FAIRBANKS (AP) -- From the outside, the home of Gerald Goodman and Joan Lessard looks like any other large house under construction in the hills surrounding Fairbanks.
What the casual observer can't see are the 750 straw bales that fill its 2-foot-thick walls.
Not even the combined huffing and puffing of a pack of wolves could blow this straw house down. ''I have steel connecting everything. It has every kind of seismic tie that you can have,'' Goodman said.
A longtime technical instructor, Goodman has spent many years planning and building his dream house. Others in the area have used straw construction, but Goodman has taken his plans to the highest level. Once completed, the house will serve as a research lab for future builders of straw-bale homes in Interior Alaska.
Straw-bale structures have a long history in the United States, especially in the Great Plains.
In Nebraska some century-old straw-bale houses survive, built by farmers in areas where the soil was unsuitable for sod houses. They started stacking straw bales like bricks for shelter, then covered them with stucco inside and out for protection from the elements and insects.
The old building style has undergone a revival as an ecologically smart building method in the last few decades, especially in the Southwest. They are still a rarity in the far north.
John Keys of the Cold Climate Housing Research Center plans to keep his eye on Goodman's progress. He started inspecting Goodman's home about a year and a half ago, just before the foundation was laid.
''I was very impressed with the structural drawings. It is very well-engineered and very well-built.''
To start building an Alaska straw-bale data bank, the CCARC is providing Goodman with sensors that are installed in the walls to measure heat and moisture, as well as monitoring equipment to track daily high and low temperatures outside, wind speeds and fuel consumption.
The home itself is a thoroughly modern dwelling. Goodman estimates the overall cost to build the house at $120 per square foot, not outside the range of what it could cost to build a similar size home with conventional methods.
Its defining feature, of course, is the straw. The home's walls are insulated with approximately 750 two-string barley straw bales from Delta Junction that cost between $3.50 and $4 each. On average, the bales are about 14 inches tall, 18 inches wide and 32 to 40 inches long, Goodman said.
To deter insects Goodman has installed foam treated with a pesticide around the base of the dwelling and Tyvek around the rest of the structure.
The west and north walls of the main floor are underground and are constructed of foam form, a block Styrofoam, reinforced with steel rebar and poured concrete. This combination has an R-26 insulation value and saves a lot of time and wood materials, Goodman said.
Throughout the house, Goodman has substituted steel studs for traditional wood where possible. He estimates he has used 50 percent less lumber than required in a conventional structure of the same size.
The outside dimensions of the dwelling are 46 by 36 feet and inside 42 by 32 feet -- allowing for the two-foot wall thickness. Indoors the bales are covered with a heavy, 6-millimeter polyethylene vapor barrier that is laid tight to the bales using fiberglass batting between 2-inch steel studded walls and covered with Sheetrock.
''The only way you'll know this is a straw-bale house is that it will have deep window wells,'' Goodman said.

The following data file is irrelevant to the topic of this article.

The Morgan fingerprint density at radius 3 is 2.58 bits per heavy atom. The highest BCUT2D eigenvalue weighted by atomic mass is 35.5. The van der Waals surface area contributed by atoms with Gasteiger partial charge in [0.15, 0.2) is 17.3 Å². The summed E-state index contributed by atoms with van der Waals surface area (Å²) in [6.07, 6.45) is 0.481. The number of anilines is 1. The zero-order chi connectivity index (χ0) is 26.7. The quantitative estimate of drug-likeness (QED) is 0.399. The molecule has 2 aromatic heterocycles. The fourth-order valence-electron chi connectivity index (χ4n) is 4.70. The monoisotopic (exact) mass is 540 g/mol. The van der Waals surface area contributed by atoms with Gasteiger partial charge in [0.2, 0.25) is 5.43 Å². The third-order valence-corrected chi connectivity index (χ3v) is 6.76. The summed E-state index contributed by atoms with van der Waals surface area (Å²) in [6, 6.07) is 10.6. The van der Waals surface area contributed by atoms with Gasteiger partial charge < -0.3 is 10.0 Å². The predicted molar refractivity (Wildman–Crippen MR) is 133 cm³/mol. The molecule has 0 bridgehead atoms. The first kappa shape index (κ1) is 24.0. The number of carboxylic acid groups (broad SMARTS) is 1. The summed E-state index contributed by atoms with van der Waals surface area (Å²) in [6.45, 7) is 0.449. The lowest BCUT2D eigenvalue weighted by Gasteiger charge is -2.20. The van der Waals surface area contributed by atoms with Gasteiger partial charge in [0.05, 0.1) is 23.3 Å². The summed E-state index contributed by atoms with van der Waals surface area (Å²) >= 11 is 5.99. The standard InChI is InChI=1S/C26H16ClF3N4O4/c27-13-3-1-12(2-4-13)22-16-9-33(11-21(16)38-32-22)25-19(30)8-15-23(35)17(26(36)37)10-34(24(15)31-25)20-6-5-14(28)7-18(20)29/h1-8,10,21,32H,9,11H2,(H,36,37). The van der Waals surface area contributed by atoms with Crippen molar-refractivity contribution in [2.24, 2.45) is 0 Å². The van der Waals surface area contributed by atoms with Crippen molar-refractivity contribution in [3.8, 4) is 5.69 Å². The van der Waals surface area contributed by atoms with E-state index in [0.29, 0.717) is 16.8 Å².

He created the plans for the home himself. He drew up the architectural plans and working drawings before approaching Steve Keller and Helena Rueter at USKH Architects Engineers, Surveyors & Planners, for their expertise with the foundation, roof and floors.
They moved Goodman into a spare workstation at the firm where they helped him complete his plans. They did the necessary engineering for him.
Keller, an architect, and Rueter, a mechanical engineer, both have built straw-bale structures and advised and encouraged Goodman every step of the way.
Retired but still teaching a couple of architectural drafting classes at the University of Alaska Fairbanks, Goodman has had help with the construction throughout the four-year project from hired contractors and his wife. They even organized a straw-bale-raising party with friends last summer. He and his wife have done all the electrical work, plumbing and framework.
Goodman said his overall objective is to do everything right and make the home a showpiece of energy-efficient building techniques.
''The house is a combination of the old and the new,'' Goodman said.
He used I-joists (wood-engineered beams) instead of 2-by-4s or 2-by-12s to support the floors and the roof. The roof is supported by a 16- to 20-inch diameter, 52-foot-long log. The posts and beams are tied together using diagonal bracing, mortise and tenon joints and a 3/4-inch steel all thread. The wall posts are tied together using engineered 2-by-12-inch engineered wood laminate rim joist, which wraps the entire upstairs and ties all the beams together, he explained.
The house should be fuel-efficient. Goodman doesn't expect to use more than 500 gallons of fuel oil annually in his new home. Most houses use between 100,000 to 150,000.
''I've been interested in alternative energy and building techniques all my life. I just think it is ecologically correct to do all these things,'' Goodman said.
He knows of half a dozen other straw-bale houses in the Tanana Valley, however, none are as elaborate as his.
''You can make simple straw-bale houses. They don't have to be complex like this one,'' he said.
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